Mar 14, 2019 - Energy & Environment
Expert Voices

Disney World solar farm reflects theme parks' push for sustainability

Florida, Orlando, Epcot Center, View Including Sphere And Topiary.

The Epcot Center at Disney World in Orlando, Florida. Photo: Education Images/UIG via Getty Images

Disney Orlando flipped the switch on Feb. 27 on a brand new 50-megawatt solar farm, which produces enough electricity to power 10,000 homes.

Why it matters: Amusement parks and resorts consume a great amount of energy during the day during peak hours. Installing renewable energy systems using renewables in a visible way not only reduces carbon emissions, but also displays a commitment to sustainability to park-goers. 

The details: Built in collaboration with Reedy Creek Improvement District and Origis Energy USA, the farm comprises 518,000 solar panels and sits on a 270-acre plot adjacent to Disney’s Animal Kingdom. It will generate 50 megawatts of clean electricity to power two of the four Orlando resort properties annually, or 25% of the entire Disney property.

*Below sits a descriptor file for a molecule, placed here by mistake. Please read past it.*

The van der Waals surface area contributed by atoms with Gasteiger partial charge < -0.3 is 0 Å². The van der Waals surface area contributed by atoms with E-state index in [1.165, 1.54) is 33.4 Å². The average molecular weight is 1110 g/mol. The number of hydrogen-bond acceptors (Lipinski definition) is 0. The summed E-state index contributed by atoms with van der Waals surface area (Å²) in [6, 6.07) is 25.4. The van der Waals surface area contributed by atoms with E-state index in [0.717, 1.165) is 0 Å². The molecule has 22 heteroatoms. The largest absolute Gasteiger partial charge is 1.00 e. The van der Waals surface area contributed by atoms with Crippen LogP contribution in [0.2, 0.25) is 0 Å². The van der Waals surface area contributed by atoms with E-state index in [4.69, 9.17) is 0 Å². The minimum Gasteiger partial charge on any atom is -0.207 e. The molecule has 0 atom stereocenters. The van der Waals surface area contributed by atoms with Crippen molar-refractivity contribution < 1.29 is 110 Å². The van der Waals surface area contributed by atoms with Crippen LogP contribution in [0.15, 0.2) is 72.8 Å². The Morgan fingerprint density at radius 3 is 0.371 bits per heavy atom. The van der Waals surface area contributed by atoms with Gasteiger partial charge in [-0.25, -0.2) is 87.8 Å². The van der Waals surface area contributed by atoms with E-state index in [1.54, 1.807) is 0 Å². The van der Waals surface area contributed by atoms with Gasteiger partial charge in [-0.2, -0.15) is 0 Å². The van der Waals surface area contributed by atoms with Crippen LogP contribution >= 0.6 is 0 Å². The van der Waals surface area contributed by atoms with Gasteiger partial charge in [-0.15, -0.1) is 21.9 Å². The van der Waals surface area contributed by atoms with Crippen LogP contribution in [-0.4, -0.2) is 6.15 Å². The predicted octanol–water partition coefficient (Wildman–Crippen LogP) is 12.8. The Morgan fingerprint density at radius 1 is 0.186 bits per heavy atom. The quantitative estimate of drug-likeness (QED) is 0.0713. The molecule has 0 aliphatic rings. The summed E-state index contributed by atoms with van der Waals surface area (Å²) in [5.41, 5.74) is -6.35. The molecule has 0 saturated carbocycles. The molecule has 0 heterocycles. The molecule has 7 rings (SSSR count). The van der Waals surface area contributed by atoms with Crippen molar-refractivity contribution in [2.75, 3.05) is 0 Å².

• The project is expected to reduce greenhouse emissions by 57,000 tons, tantamount to removing 9,300 cars from the road

Background: Solar projects are not new to Disney. The park launched solar power projects as early as the 1980s.  In 2016, Disney installed a smaller 5-megawatt solar farm near the new installation in the shape of Mickey Mouse's head, which provides power for some of the attractions and features at Epcot Center.

What’s next: Disney has launched initiatives to reduce emissions in its organization to 50% of 2012 levels by 2020. Other environmental goals include diverting 60% of waste from landfills by 2020 and reducing water consumption.

  • Other theme parks are announcing plans to use renewables, including Six Flags Great Adventure in New Jersey, which is aiming to open the first solar-powered theme park in 2020.  

Maggie Teliska is a technical specialist at Caldwell Intellectual Property Law, an intellectual property law firm, and CTO of Regent Power. She is also a member of GLG, a platform connecting businesses with industry experts.

Go deeper